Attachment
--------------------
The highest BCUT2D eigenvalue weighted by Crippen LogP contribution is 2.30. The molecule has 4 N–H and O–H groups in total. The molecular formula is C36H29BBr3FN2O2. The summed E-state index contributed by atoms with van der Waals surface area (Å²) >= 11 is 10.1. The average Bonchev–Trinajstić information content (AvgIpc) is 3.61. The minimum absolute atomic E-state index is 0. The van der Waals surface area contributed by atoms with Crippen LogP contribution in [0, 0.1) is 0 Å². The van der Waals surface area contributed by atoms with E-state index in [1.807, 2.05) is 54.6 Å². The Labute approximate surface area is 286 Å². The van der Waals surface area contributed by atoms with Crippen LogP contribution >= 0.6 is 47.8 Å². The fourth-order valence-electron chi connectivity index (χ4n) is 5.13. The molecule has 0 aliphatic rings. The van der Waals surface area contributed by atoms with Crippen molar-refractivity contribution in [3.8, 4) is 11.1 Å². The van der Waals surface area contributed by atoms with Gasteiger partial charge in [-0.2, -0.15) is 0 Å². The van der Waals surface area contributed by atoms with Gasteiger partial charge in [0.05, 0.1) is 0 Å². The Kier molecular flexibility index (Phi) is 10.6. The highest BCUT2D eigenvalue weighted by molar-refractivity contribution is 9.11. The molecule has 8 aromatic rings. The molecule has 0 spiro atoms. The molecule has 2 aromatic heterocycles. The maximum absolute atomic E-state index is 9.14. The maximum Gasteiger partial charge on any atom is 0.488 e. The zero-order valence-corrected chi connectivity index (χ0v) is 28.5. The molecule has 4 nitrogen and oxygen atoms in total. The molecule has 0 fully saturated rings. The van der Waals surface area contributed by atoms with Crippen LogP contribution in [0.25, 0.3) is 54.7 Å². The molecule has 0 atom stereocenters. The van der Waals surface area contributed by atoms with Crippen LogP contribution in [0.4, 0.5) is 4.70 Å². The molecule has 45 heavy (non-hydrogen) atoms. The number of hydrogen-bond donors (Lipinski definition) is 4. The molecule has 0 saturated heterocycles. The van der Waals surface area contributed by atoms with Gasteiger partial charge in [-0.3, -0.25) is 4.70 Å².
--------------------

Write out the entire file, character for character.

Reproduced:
The highest BCUT2D eigenvalue weighted by Crippen LogP contribution is 2.30. The molecule has 4 N–H and O–H groups in total. The molecular formula is C36H29BBr3FN2O2. The summed E-state index contributed by atoms with van der Waals surface area (Å²) >= 11 is 10.1. The average Bonchev–Trinajstić information content (AvgIpc) is 3.61. The minimum absolute atomic E-state index is 0. The van der Waals surface area contributed by atoms with Crippen LogP contribution in [0, 0.1) is 0 Å². The van der Waals surface area contributed by atoms with E-state index in [1.807, 2.05) is 54.6 Å². The Labute approximate surface area is 286 Å². The van der Waals surface area contributed by atoms with Crippen LogP contribution >= 0.6 is 47.8 Å². The fourth-order valence-electron chi connectivity index (χ4n) is 5.13. The molecule has 0 aliphatic rings. The van der Waals surface area contributed by atoms with Crippen molar-refractivity contribution in [3.8, 4) is 11.1 Å². The van der Waals surface area contributed by atoms with Gasteiger partial charge in [-0.2, -0.15) is 0 Å². The van der Waals surface area contributed by atoms with Gasteiger partial charge in [0.05, 0.1) is 0 Å². The Kier molecular flexibility index (Phi) is 10.6. The highest BCUT2D eigenvalue weighted by molar-refractivity contribution is 9.11. The molecule has 8 aromatic rings. The molecule has 0 spiro atoms. The molecule has 2 aromatic heterocycles. The maximum absolute atomic E-state index is 9.14. The maximum Gasteiger partial charge on any atom is 0.488 e. The zero-order valence-corrected chi connectivity index (χ0v) is 28.5. The molecule has 4 nitrogen and oxygen atoms in total. The molecule has 0 fully saturated rings. The van der Waals surface area contributed by atoms with Crippen LogP contribution in [0.25, 0.3) is 54.7 Å². The molecule has 0 atom stereocenters. The van der Waals surface area contributed by atoms with Crippen LogP contribution in [0.4, 0.5) is 4.70 Å². The molecule has 45 heavy (non-hydrogen) atoms. The number of hydrogen-bond donors (Lipinski definition) is 4. The molecule has 0 saturated heterocycles. The van der Waals surface area contributed by atoms with Gasteiger partial charge in [-0.3, -0.25) is 4.70 Å².